Link ID: 22757 - Posted: 10.15.2016
Analysis of a trial that used the drug canagliflozin found that as people lost weight, their appetite increased proportionately, leading to consumption of more calories and weight loss plateau (leveling off). The findings provide the first measurement in people of how strongly appetite counters weight loss as part of the body’s feedback control system regulating weight. Results are currently available on BioRxiv (link is external) and will publish in Obesity during Obesity Week 2016. A team led by the NIH’s National Institute of Diabetes and Digestive and Kidney Diseases (NIDDK) analyzed data from a year-long, placebo-controlled, double-blind trial in people with type 2 diabetes who could eat and drink without restriction by the study. Of the 242 participants, 153 received canagliflozin, a drug that caused a substantial increase in the amount of glucose excreted in their urine. Those people were not directly aware of that calorie loss, which caused a gradual decrease in weight averaging about eight pounds. The team used a validated math model to calculate the changes in the amount of calories consumed during the study. They found no long-term calorie intake changes in the 89 people who got a placebo. However, for every pound of lost weight, the people treated with canagliflozin consumed about 50 calories per day more than they were eating before the study. This increase in appetite and calorie intake led to slowing of weight loss after about six months. The measurements are consistent with the researchers’ analysis of data from a separate trial on a commercial weight loss program not involving canagliflozin. In the weight loss program trial, despite the dieters’ consistent efforts to reduce calorie intake, their increased appetite resulted in a progressive increase in calorie intake — three times stronger than the changes in caloric expenditure that typically accompany weight loss — and weight loss plateau. Findings from the analyses suggest that persistent effort is required to avoid weight regain.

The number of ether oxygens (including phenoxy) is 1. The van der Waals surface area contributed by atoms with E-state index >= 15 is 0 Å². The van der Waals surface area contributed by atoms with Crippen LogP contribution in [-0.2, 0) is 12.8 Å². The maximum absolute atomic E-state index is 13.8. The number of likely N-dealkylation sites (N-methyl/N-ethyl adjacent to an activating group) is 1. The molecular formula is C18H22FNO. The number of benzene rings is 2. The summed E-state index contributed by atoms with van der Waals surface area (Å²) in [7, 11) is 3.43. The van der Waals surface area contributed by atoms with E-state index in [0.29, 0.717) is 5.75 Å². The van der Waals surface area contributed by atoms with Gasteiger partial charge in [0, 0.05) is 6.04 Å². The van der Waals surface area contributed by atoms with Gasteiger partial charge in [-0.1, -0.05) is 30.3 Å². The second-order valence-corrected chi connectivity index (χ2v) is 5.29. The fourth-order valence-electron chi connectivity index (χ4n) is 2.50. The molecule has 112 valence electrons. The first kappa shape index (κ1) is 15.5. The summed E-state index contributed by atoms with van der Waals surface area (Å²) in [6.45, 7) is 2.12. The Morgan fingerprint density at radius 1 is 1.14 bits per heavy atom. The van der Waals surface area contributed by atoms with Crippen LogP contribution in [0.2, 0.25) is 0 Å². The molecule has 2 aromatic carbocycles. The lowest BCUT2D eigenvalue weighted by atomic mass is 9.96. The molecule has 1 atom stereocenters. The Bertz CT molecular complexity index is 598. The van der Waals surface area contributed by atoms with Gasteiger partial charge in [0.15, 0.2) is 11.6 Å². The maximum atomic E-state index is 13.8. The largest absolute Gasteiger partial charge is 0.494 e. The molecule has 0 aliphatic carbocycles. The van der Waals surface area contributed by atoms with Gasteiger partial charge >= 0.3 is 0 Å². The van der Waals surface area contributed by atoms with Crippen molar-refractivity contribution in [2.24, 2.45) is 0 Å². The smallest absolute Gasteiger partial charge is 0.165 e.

Link ID: 22756 - Posted: 10.15.2016
By Jessica Boddy You’d probably never notice a jumping spider across your living room, but it would surely notice you. The arachnids are known for their brilliant eyesight, and a new study shows they have even greater sensory prowess than we thought: Jumping spiders can hear sounds even though they don’t have ears—or even eardrums. To find this out, researchers implanted tiny electrodes in a region of spiders’ brains that would show whether sound was being processed. Then they placed the spiders on a specially designed box to eliminate any vibrations from below—most spiders sense their surroundings through vibrations—and scared the heck out of them with a speaker-produced buzz of one of their predators, the mud dauber wasp. An out-of-earshot, high-frequency buzz and a silent control elicited no response from the spiders. But the 80-hertz wasp buzz made them freeze and look around, startled, just as they would do in the wild. What’s more, data from the electrodes showed a spike in brain activity with each buzz, revealing that spiders actually hear sounds, from a swooping mud dauber wasp to you crunching potato chips on your couch. The researchers, who publish their work today in Current Biology, say further study is needed to see exactly how spiders receive sounds without eardrums, but they believe sensitive hairs on their legs play a part. © 2016 American Association for the Advancement of Science.